Up Close and Personal with NJNJ Judge – Kelsey Gleason

As the residents like to say, “Deep in the in the heart of Texas”,  there lives one Kelsey Gleason – a seven year alumna of the World Champion Nolan winter guard and a six year alumna of the Cadets, a fifteen year veteran as a director/instructor of a number of Texas winter guards, and currently a respected adjudicator for the Sport of the Arts. This is besides having a full-time career as a mathematics teacher at McKinney Boyd High School. Even with such a full schedule, the winter guard season will see her venture north to be a guest adjudicator with NJNJ. To facilitate her welcome, we are offering the readers a little background to help understand who she is.

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You were in the Cadets for six years. Why keep returning to the same organization and activity that has the average life span of its members to be not much more than one season – or is that in improper conjecture?

While now it may seem rare for a member to march multiple years, at the time I marched there were definitely more of us. I aged out with three other women who marched 7 and 6 years respectively at the Cadets. I kept returning eac

h year because each season offered me a new opportunity to grow and learn both in the color guard arena and as a person. When I began marching at the Cadets at 16 I was not a very talented performer. I moved in as an alternate and got a full spot two and a half weeks in not because I was a great spinner but because I had the work ethic to improve. I would set goals for myself each season. At first just getting a full spot was my goal. Then as I improved, earning a saber spot was next on my list. Always reaching for that next step up and not settling allowed me to reach a level of consistency and proficiency that made me a great asset instead of a liability by the time I aged out.

How was the Nolan experience different? What you gained there – was it different or complementary? How?

Nolan was a completely different experience from The Cadets.My first year marching, Nolan competed in the novice classification. The next year we were scholastic AA and then the next we were Independent A. After that the group separated from the school although I still was a student at the high school. Nolan completed in open and then world my remaining years. To be a part of the huge arch of a program like that was pretty unique. It was definitely complementary to my summers in that as my skill level grew in the summer I was able to compete at a higher level each year with Nolan.unnamed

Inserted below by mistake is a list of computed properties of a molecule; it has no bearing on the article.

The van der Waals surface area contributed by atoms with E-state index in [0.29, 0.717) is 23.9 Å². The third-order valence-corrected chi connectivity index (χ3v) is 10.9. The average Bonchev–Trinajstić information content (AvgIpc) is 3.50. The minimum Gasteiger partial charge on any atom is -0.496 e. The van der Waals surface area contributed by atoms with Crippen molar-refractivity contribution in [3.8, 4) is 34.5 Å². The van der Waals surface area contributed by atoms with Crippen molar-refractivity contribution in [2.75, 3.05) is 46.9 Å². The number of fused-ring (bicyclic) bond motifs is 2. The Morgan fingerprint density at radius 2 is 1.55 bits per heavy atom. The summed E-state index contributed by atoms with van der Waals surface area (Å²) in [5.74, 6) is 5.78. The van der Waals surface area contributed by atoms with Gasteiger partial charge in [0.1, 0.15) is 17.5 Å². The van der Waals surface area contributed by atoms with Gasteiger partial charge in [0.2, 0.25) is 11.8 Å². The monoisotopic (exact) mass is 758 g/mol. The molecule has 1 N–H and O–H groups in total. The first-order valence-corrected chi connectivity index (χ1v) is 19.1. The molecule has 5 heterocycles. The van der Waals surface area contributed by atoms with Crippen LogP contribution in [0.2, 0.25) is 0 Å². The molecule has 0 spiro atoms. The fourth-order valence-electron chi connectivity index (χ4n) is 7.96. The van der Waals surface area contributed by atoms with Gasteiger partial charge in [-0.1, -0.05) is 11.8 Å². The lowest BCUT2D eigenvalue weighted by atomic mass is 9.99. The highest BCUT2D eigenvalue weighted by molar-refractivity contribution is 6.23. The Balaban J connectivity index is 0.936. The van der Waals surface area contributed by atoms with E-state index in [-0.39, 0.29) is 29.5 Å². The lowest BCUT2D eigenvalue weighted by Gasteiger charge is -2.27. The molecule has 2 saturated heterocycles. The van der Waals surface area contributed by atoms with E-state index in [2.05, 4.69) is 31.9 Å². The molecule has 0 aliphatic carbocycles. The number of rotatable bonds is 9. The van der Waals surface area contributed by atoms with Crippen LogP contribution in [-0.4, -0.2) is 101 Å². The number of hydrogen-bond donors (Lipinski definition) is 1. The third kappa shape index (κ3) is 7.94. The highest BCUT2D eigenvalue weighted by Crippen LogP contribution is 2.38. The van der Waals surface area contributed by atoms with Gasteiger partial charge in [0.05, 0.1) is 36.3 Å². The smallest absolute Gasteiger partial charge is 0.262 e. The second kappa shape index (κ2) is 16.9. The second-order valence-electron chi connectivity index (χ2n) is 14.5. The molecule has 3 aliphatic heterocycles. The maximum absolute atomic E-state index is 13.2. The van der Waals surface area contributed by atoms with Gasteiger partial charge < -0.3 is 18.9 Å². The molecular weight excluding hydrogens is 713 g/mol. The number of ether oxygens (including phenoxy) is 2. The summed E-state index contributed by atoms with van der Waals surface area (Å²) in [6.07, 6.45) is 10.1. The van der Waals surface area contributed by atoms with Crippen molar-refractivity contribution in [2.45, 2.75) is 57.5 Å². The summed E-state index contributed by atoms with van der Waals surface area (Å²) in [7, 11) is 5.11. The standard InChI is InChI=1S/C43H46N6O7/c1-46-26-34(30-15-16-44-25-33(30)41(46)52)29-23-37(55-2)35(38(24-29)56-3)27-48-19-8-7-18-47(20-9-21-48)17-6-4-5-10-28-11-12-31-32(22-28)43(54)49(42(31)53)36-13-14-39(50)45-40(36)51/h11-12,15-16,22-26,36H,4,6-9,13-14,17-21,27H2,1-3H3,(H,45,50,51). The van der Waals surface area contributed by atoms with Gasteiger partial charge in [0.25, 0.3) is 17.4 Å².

Having taught a number of finalist drum corps guards, you have continually returned to the Madison Scouts. What is the attraction there? How is it different from teaching a mixed-gender guard?

Teaching an all male drum corps is a bit different than teaching a mixed-gender group, although I still believe that a well-communicated critique works across genders to aid in performer development. Physically the way male performers approach equipment and movement phrases compared to female performers are different and I believe that definitely has to come into play especially in choreographic choices.

How is the demand of the guard book different with a drum corps as contrasted with a winter guard? Do you approach either differently as a staff person or adjudicator?

I believe generally most people feel guard books offer more variety, range and difficulty in the winter season than the summer due to a lack of affecting elements and smaller spaces to cover. In summer the color guard must trade off focus between the horn, percussive and visual elements. Many times the choices made during the summer are for the guard to be supportive in nature to the whole picture while in the winter some portion of the guard must always be the focus. As a result every second of a winter product must be complex, interesting and coordinated enough to warrant that first focus position. I believe that has a big impact on choreographic choices.

Why, as a weapons specialist, do you judge DA?

There are many reasons I choose to judge DA but I have also judged downstairs in the equipment caption.  I enjoy the complexity of the DA caption and find it intellectually stimulating. As a director and designer of my own programs it was consistently my strongest caption. As a musician for over thirty years I find the correlation between auditory and visual elements intriguing and an aspect I enjoy commenting on in evaluations. As a technically minded individual, equipment and the correlation between the choreographic design elements as well as performer achievement of those elements, can often offer unique ensemble impact as a result of a designer’s choices. In addition as a mathematician I find the evolution of the structure of shows to be fascinating. Like in math there are many ways to arrive at a solution to a problem and part of the fun (at least for someone like me) is working through which pathway someone will take and following their thought process.

How have you noticed winter guard has changed in the last decade and what should the teams be paying attention to in regards to that?

As always performer skill, design and artistic influences and the size of the activity across the country and world is forever changing. It is part of what makes this art form so exciting. I don’t believe I should or would ever dictate what teams should be focusing on when it comes to evolving the activity. Part of the amazing thing about having a front row seat in the top box is seeing the new design voices, ideas and approaches first hand. It really is a gift.

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